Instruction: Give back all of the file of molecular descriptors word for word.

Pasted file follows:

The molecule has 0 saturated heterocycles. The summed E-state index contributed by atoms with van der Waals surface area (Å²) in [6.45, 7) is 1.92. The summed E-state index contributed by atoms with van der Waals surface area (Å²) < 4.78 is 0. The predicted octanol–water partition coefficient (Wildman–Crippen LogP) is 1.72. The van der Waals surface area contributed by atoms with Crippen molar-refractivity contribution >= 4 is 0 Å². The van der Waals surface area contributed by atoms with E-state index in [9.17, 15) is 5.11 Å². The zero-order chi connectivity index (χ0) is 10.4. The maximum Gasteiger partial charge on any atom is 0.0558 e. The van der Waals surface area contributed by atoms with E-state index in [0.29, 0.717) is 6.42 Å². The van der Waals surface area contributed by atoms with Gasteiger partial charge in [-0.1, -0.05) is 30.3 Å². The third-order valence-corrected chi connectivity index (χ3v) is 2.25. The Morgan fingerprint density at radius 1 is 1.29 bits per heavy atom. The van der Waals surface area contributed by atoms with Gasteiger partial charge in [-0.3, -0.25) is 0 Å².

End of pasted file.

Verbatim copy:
The molecule has 0 saturated heterocycles. The summed E-state index contributed by atoms with van der Waals surface area (Å²) in [6.45, 7) is 1.92. The summed E-state index contributed by atoms with van der Waals surface area (Å²) < 4.78 is 0. The predicted octanol–water partition coefficient (Wildman–Crippen LogP) is 1.72. The van der Waals surface area contributed by atoms with Crippen molar-refractivity contribution >= 4 is 0 Å². The van der Waals surface area contributed by atoms with E-state index in [9.17, 15) is 5.11 Å². The zero-order chi connectivity index (χ0) is 10.4. The maximum Gasteiger partial charge on any atom is 0.0558 e. The van der Waals surface area contributed by atoms with E-state index in [0.29, 0.717) is 6.42 Å². The van der Waals surface area contributed by atoms with Gasteiger partial charge in [-0.1, -0.05) is 30.3 Å². The third-order valence-corrected chi connectivity index (χ3v) is 2.25. The Morgan fingerprint density at radius 1 is 1.29 bits per heavy atom. The van der Waals surface area contributed by atoms with Gasteiger partial charge in [-0.3, -0.25) is 0 Å².